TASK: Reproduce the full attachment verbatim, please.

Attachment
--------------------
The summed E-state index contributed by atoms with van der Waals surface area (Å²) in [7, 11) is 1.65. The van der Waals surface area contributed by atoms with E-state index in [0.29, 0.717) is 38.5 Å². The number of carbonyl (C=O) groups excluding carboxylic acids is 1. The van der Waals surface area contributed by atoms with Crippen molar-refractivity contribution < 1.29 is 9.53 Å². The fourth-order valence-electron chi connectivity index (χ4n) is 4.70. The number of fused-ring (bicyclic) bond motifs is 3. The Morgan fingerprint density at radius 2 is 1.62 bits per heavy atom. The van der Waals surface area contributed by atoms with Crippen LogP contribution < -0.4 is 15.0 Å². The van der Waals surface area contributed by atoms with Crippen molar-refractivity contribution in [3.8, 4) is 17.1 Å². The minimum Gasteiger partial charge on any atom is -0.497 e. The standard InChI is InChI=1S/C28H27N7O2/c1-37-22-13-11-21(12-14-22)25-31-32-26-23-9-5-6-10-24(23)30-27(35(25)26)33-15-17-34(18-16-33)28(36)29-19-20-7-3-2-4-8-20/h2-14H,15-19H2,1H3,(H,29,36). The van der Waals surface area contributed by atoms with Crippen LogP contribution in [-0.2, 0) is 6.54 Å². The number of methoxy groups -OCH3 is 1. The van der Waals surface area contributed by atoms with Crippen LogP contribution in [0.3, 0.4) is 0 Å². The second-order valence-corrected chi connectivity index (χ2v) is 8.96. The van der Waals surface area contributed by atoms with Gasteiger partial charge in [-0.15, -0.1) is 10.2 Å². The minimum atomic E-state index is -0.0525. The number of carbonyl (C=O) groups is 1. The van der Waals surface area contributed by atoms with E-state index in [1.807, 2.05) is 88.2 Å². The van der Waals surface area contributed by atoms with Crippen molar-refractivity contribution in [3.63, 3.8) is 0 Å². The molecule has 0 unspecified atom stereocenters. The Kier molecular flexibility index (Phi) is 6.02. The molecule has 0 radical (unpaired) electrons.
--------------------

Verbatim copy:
The summed E-state index contributed by atoms with van der Waals surface area (Å²) in [7, 11) is 1.65. The van der Waals surface area contributed by atoms with E-state index in [0.29, 0.717) is 38.5 Å². The number of carbonyl (C=O) groups excluding carboxylic acids is 1. The van der Waals surface area contributed by atoms with Crippen molar-refractivity contribution < 1.29 is 9.53 Å². The fourth-order valence-electron chi connectivity index (χ4n) is 4.70. The number of fused-ring (bicyclic) bond motifs is 3. The Morgan fingerprint density at radius 2 is 1.62 bits per heavy atom. The van der Waals surface area contributed by atoms with Crippen LogP contribution < -0.4 is 15.0 Å². The van der Waals surface area contributed by atoms with Crippen molar-refractivity contribution in [3.8, 4) is 17.1 Å². The minimum Gasteiger partial charge on any atom is -0.497 e. The standard InChI is InChI=1S/C28H27N7O2/c1-37-22-13-11-21(12-14-22)25-31-32-26-23-9-5-6-10-24(23)30-27(35(25)26)33-15-17-34(18-16-33)28(36)29-19-20-7-3-2-4-8-20/h2-14H,15-19H2,1H3,(H,29,36). The van der Waals surface area contributed by atoms with Crippen LogP contribution in [-0.2, 0) is 6.54 Å². The number of methoxy groups -OCH3 is 1. The van der Waals surface area contributed by atoms with Crippen LogP contribution in [0.3, 0.4) is 0 Å². The second-order valence-corrected chi connectivity index (χ2v) is 8.96. The van der Waals surface area contributed by atoms with Gasteiger partial charge in [-0.15, -0.1) is 10.2 Å². The minimum atomic E-state index is -0.0525. The number of carbonyl (C=O) groups is 1. The van der Waals surface area contributed by atoms with E-state index in [1.807, 2.05) is 88.2 Å². The van der Waals surface area contributed by atoms with Crippen molar-refractivity contribution in [3.63, 3.8) is 0 Å². The molecule has 0 unspecified atom stereocenters. The Kier molecular flexibility index (Phi) is 6.02. The molecule has 0 radical (unpaired) electrons.